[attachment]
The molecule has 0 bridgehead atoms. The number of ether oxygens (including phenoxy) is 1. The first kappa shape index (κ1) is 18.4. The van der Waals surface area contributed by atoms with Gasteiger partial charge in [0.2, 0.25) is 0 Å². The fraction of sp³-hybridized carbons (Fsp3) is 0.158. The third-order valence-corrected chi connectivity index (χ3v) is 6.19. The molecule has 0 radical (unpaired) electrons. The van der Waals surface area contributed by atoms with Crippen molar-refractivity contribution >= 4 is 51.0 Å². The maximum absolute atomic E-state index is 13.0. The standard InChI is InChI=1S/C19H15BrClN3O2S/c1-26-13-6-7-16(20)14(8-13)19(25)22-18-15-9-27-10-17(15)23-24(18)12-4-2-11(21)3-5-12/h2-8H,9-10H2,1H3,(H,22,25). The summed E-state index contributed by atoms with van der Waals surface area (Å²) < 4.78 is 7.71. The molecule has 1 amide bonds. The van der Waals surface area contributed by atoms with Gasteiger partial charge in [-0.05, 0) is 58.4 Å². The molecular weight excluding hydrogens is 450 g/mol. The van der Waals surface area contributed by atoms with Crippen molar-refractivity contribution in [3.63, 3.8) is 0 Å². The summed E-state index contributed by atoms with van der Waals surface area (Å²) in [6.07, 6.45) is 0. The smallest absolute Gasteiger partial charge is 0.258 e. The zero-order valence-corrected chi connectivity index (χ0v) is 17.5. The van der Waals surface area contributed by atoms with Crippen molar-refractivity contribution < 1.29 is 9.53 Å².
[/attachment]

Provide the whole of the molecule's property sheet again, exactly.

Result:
The molecule has 0 bridgehead atoms. The number of ether oxygens (including phenoxy) is 1. The first kappa shape index (κ1) is 18.4. The van der Waals surface area contributed by atoms with Gasteiger partial charge in [0.2, 0.25) is 0 Å². The fraction of sp³-hybridized carbons (Fsp3) is 0.158. The third-order valence-corrected chi connectivity index (χ3v) is 6.19. The molecule has 0 radical (unpaired) electrons. The van der Waals surface area contributed by atoms with Crippen molar-refractivity contribution >= 4 is 51.0 Å². The maximum absolute atomic E-state index is 13.0. The standard InChI is InChI=1S/C19H15BrClN3O2S/c1-26-13-6-7-16(20)14(8-13)19(25)22-18-15-9-27-10-17(15)23-24(18)12-4-2-11(21)3-5-12/h2-8H,9-10H2,1H3,(H,22,25). The summed E-state index contributed by atoms with van der Waals surface area (Å²) < 4.78 is 7.71. The molecule has 1 amide bonds. The van der Waals surface area contributed by atoms with Gasteiger partial charge in [-0.05, 0) is 58.4 Å². The molecular weight excluding hydrogens is 450 g/mol. The van der Waals surface area contributed by atoms with Crippen molar-refractivity contribution in [3.63, 3.8) is 0 Å². The summed E-state index contributed by atoms with van der Waals surface area (Å²) in [6.07, 6.45) is 0. The smallest absolute Gasteiger partial charge is 0.258 e. The zero-order valence-corrected chi connectivity index (χ0v) is 17.5. The van der Waals surface area contributed by atoms with Crippen molar-refractivity contribution < 1.29 is 9.53 Å².